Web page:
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UK to send asylum seekers to Rwanda to stop illegal Channel crossing

The United Kingdom plans to send asylum seekers to the East African country of Rwanda for resettlement under an agreement between the two countries, as announced by the United Kingdom Prime Minister Boris Johnson on Thursday, April 14.

The scheme aims to deal with the migration crisis in the Channel and break people trafficking networks. Boris Johnson said that the action was necessary to stop “vile people smugglers” who were “abusing the vulnerable and turning the Channel into a watery graveyard.”

The agreement was signed by British Home Secretary Priti Patel and Rwandan Foreign Minister Vincent Biruta on Thursday in Rwanda’s capital Kigali and the first flights to Rwanda are expected to take place in the next few months. "The deal we have done is uncapped,” said Johnson, adding that “Rwanda will have the capacity to resettle tens of thousands of people in the years ahead."

“Anyone entering the UK illegally” may be eligible for the scheme, Johnson said in his speech, including those who have entered the country since the start of this year. However, “this is about male economic migrants in the main," the Secretary of State for Wales Simon Hart told Sky News, and "there is a different set of issues with women and children." 

Under the scheme, migrants who arrive illegally in the UK will be held in detention centres for processing and then sent to Rwanda where they will be able to make an asylum claim under Rwandan law, reports Bloomberg. The asylum seekers will be housed temporarily in facilities such as hotels and hostels in Kigali while their asylum claims are processed and will be facilitated to integrate into the community, Rwandan Government Spokeswoman Yolande Makolo told Reuters.

“Those who are resettled will be given the support, including up to five years of training with the help of integration, accommodation, healthcare so that they can resettle and thrive,” the UK Home Secretary Priti Patel said. “Working together, the United Kingdom and Rwanda will help make the immigration system fairer, ensure that people are safe and enjoy new opportunities to flourish,” she added.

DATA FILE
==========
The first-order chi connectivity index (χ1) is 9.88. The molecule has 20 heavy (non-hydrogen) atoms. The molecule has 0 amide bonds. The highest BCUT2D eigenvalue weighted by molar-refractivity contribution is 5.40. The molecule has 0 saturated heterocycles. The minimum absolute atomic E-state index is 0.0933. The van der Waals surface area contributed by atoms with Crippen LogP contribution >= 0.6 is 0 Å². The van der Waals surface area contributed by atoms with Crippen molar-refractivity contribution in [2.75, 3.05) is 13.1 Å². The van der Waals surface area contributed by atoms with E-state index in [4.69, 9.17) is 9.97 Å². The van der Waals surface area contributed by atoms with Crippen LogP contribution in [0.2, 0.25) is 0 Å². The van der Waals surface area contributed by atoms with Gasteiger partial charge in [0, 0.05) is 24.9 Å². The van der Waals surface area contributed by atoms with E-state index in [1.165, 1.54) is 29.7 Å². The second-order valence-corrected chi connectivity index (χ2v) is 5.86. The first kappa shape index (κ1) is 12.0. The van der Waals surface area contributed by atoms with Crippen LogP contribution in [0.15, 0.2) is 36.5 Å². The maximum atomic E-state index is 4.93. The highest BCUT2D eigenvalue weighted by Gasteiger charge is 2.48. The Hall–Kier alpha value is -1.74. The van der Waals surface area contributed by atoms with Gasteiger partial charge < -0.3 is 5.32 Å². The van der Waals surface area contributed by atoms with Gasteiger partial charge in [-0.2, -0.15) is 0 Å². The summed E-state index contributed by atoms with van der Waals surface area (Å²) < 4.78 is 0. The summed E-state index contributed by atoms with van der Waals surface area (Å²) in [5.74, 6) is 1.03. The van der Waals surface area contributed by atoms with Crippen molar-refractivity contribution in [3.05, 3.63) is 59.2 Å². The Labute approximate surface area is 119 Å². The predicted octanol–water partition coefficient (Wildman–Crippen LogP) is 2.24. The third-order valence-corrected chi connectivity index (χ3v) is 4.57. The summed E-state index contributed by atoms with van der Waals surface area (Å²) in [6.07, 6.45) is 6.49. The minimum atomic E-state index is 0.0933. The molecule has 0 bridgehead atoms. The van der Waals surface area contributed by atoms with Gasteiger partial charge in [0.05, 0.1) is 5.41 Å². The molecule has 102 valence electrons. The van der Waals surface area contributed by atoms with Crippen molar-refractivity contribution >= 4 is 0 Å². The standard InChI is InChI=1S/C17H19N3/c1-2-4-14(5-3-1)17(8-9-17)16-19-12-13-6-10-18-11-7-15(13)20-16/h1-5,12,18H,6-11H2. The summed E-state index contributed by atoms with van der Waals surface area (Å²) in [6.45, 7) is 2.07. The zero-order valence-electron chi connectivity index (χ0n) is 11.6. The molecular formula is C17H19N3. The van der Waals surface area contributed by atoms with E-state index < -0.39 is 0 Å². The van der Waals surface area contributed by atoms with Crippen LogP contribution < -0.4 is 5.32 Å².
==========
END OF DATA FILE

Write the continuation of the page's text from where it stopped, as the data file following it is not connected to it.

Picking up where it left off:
Financially, the scheme would initially cost the UK around £120m, Welsh Secretary Simon Hart told Sky News. However, that number is expected to reach billions of pounds in the future. The cost of each migrant sent to Rwanda is estimated to be between £20,000 and £30,000 to the taxpayer, Daily Mail reports.

The agreement has been protested by many, including human rights bodies, politicians and campaign groups who called the scheme “inhuman”, “unethical” and “unworkable.” As reported by Daily Mail, more than 160 British organisations signed an open letter to the Prime Minister and Home Secretary in protest of the deal.

Rwanda’s human rights record has also raised concerns, given that more than 800,000 Tutsis and moderate Hutus were killed by Hutu extremists in the country in 1994. However, Johnson opposed saying that “Rwanda has totally transformed over the last few decades,” and it is “one of the safest countries in the world”.


Image: Sky News

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